|Alternative names||The Marilyn Monroe Towers|
|Location||50–60 Absolute Avenue|
Mississauga, Ontario, Canada
Cityzen Development Group
|Roof||Tower 1: 179.5 m (589 ft)|
Tower 2: 161.2 m (529 ft)
|Floor count||Tower 1: 56 floors|
Tower 2: 50 floors
|Floor area||Recreation Centre: 2,800 m2 (30,000 sq ft)|
|Lifts/elevators||Tower 1: 6|
Tower 2: 6
|Design and construction|
Cityzen Development Group
|Structural engineer||Sigmund Soudack & Associates|
|Main contractor||Fernbrook Homes|
Absolute World is a residential condominium twin tower skyscraper complex in the five tower Absolute City Centre development in Mississauga, Ontario, Canada. The project was built by Fernbrook Homes and Cityzen Development Group. With the first three towers completed (Absolute City Centre 1 and 2 and Absolute Vision), the last two towers (Absolute World 4 and 5) were topped off at 50 and 56 storeys.
On November 28, 1994, during the 12th annual Mississauga Urban Design Awards ceremony, Mississauga Mayor Hazel McCallion announced that an international design competition was going to be held for the building of the fourth tower for Absolute World that would be the landmark tower for the development located at the northeast corner of Burnhamthorpe Road and Hurontario Street. This marked the first time in 40 years that an international design competition was held by a private development group for a building in the Greater Toronto Area following the Toronto City Hall competition. Over six hundred registrants and ninety-two submissions from architects in seventy countries took part in this competition. On January 30, 1995, an announcement was made at Atrium at BCE Place in downtown Toronto at 12:00 PM informing the public who the six finalists were along with seven honorary mentions.
Submissions were judged by a panel which included architects, civic leaders and the development team members. Those on the jury included:
- Larry Beasley, co-director of Planning, City of Vancouver
- Colin Fournier, Professor of Architecture and Urbanism, Bartlett School of Architecture, London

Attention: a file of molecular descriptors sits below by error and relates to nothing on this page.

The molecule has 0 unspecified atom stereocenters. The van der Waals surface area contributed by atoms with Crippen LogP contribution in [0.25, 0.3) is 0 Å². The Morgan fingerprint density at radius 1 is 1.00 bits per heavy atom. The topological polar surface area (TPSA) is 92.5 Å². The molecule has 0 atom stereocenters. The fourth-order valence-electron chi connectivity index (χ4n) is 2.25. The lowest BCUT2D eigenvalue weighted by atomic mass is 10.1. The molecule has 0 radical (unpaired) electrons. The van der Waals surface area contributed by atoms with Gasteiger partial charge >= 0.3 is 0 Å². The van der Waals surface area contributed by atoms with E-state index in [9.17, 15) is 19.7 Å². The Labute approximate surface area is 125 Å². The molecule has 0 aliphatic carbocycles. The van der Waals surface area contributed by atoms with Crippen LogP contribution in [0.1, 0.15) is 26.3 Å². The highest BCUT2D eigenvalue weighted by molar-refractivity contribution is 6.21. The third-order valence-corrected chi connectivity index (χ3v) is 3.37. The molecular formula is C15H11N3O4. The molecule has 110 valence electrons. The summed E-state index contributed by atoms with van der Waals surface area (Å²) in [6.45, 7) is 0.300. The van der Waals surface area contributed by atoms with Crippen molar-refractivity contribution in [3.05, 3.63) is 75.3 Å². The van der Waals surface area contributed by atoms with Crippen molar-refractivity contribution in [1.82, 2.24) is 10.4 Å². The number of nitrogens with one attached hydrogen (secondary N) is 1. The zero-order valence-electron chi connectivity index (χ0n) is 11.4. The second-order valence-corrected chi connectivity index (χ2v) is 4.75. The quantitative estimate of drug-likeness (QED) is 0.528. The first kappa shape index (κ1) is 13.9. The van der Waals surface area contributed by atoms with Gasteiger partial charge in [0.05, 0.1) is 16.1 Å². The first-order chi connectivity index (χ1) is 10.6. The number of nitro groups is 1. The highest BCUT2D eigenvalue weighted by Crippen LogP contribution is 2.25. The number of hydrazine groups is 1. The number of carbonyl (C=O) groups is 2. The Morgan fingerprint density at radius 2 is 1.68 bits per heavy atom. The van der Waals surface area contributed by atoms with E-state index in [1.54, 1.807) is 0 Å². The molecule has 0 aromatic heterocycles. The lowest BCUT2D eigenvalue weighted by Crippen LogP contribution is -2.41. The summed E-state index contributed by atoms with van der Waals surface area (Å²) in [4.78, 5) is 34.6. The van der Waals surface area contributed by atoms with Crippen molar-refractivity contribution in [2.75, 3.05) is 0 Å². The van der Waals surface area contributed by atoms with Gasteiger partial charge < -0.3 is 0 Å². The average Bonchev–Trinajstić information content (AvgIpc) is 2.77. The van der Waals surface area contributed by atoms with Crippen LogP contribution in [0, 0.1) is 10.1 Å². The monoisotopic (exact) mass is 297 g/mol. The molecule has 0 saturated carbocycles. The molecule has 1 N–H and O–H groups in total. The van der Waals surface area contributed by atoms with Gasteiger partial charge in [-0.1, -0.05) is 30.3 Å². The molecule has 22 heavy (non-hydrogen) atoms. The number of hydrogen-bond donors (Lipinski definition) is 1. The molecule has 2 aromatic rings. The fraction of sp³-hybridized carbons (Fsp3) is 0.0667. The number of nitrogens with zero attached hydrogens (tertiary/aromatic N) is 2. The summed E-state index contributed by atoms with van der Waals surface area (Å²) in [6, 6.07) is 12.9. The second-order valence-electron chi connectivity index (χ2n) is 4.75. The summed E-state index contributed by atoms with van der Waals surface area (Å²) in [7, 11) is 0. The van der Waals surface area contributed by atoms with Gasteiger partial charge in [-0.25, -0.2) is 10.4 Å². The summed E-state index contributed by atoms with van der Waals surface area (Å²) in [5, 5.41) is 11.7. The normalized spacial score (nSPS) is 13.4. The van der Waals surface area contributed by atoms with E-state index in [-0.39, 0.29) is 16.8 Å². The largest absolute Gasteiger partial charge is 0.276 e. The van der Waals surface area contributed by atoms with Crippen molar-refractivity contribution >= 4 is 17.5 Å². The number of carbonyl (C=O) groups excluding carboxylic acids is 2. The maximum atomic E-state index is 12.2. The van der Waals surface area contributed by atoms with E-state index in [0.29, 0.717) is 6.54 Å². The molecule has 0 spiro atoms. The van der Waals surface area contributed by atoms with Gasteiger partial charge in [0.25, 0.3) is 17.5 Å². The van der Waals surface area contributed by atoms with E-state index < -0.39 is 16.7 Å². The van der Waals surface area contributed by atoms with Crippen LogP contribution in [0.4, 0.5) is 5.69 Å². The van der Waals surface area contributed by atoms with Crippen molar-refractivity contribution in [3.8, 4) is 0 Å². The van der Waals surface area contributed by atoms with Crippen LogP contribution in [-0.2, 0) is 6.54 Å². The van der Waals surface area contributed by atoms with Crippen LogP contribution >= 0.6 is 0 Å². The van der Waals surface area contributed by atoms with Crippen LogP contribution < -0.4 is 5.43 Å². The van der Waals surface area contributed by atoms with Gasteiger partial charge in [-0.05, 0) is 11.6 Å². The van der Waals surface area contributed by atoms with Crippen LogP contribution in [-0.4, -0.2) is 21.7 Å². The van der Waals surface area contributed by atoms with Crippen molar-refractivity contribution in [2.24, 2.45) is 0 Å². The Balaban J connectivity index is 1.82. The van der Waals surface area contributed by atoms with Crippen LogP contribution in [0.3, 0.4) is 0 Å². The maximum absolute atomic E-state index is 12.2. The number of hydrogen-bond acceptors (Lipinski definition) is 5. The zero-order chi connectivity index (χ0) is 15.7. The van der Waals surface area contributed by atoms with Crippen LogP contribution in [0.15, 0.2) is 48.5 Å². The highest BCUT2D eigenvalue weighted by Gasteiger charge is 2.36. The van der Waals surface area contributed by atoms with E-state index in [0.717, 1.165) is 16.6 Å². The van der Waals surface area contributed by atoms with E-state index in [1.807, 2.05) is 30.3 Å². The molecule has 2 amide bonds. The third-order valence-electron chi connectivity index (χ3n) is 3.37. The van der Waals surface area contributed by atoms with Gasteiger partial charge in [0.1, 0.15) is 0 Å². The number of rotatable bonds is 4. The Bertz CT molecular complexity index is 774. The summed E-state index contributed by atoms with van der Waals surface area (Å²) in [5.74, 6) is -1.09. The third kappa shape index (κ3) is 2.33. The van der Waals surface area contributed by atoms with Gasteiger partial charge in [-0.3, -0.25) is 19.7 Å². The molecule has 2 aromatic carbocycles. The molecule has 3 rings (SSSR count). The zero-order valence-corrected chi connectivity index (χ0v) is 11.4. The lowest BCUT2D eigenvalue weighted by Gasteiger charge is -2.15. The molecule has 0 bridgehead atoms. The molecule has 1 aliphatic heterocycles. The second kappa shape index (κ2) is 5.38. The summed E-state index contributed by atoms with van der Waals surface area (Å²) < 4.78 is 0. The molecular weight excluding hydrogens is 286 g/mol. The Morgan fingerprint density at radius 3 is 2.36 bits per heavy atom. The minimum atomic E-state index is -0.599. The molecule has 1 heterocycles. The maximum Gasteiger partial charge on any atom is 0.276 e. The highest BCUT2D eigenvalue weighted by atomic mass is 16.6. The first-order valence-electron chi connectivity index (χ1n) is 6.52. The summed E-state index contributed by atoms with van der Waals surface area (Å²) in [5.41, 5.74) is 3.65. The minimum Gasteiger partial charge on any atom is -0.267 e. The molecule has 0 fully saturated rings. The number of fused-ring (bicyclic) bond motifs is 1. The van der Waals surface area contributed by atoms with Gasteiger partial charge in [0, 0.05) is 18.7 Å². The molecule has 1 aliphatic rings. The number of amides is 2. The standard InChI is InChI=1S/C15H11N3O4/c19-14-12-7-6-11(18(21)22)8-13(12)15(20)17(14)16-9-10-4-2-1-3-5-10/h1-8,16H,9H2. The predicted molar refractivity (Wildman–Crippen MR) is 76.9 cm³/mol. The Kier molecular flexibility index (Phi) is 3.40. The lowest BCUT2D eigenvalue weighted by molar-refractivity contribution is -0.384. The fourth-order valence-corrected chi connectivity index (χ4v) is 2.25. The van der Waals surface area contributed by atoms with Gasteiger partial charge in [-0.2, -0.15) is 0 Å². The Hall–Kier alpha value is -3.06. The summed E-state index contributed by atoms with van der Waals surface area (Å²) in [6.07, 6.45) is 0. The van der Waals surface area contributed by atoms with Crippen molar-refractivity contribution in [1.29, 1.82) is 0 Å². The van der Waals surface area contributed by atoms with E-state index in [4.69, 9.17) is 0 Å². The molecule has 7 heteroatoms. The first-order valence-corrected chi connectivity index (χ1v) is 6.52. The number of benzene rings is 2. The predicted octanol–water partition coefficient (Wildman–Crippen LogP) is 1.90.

- Sol Wassermuhl, president Page + Steele Architects, Toronto
- Claude LaCombe, EI Richmond Architects, Toronto
- Michael Spaziani, MSAi, Toronto
- Danny Salvatore, president, Fernbrook Homes
- Sam Crignano and Paulo Stellato of Cityzen Development Group, and
- Ed Sajecki, Commissioner of Planning and Building, City of Mississauga.
On January 30, 1995, the six finalists announced included:
- Nicholas Boyarsky, Boyarsky Murphy Architects, United Kingdom
- Michel Rojkind, rojkind arquitectos, Mexico
- Roland Rom Colthoff, Quadrangle Architects Limited, Canada
- Sebastian Messer, Studio MWM, United Kingdom
- Yansong Ma, MAD office, China
- Tarek El-Khatib, Zeidler Partnership Architects, Canada
Each of the finalists were given an honorarium to defray the costs of preparing the final submission design for a tower that would be taller than 50 stories and the tallest building in Mississauga when completed. The public was invited to vote for the favourite designs which were on display at the Square One Shopping Centre as well as online, along with the judging panel. The voting was to stop on March 22, 2007 with the winning design announced from CN Tower on March 28, 2007 at 10:30 AM. On March 28, at 10:30 AM, Yansong Ma, founder of the MAD office, Beijing/China architectural design firm was announced as the winner. Sales were to start in May 2007 with construction beginning later that year, and anticipated completion in 2009. Within days of the announcement, the taller building had been nicknamed the "Marilyn Monroe" tower due to its curvaceous, hourglass figure likened to actress Marilyn Monroe. Burka Varacalli Architects, a Toronto firm, was hired as MAD's local partner in April 2007.
On June 14, 2012, the Chicago-based Council on Tall Buildings and Urban Habitat (CTBUH), a non-profit group of architects and engineers, reported that the towers were among the world's best new skyscrapers.
The larger of the two towers twists 209 degrees from the base to the top, making it very similar to Turning Torso in Malmö, Sweden. The structural design was done by Sigmund Soudack & Associates Inc, a Toronto-based structural engineering firm. The tower has six levels of underground parking.
The following table lists the amount of rotation for each floor of Tower 1.
- "Absolute World 50". CTBUH Skyscraper Database.
- "Absolute World 56". CTBUH Skyscraper Database.
- Absolute City Centre at Emporis
- "Absolute World South". SkyscraperPage.
- "Absolute World North". SkyscraperPage.
- Absolute World Tower 2 at Structurae
- "Buildings in Canada". Council on Tall Buildings and Urban Habitat. Retrieved 23 March 2012.
- "Absolute Towers". Design Build Network.
- Katherine Dunn (14 June 2012). "'Marilyn Monroe' towers in Mississauga among world's best new skyscrapers". The Toronto Star. Retrieved 15 June 2012.
- "Engineering the voluptuous". The Globe and Mail. 2010-11-25. Retrieved 2011-06-07.
- "Glazing underway at Absolute World Tower Four condos in Mississauga, Ontario". Daily Commercial News. 2010-01-20. Retrieved 2011-02-15.
- Peruarki - The Absolute Towers / MAD Archived March 4, 2016, at the Wayback Machine
|Wikimedia Commons has media related to Absolute World.|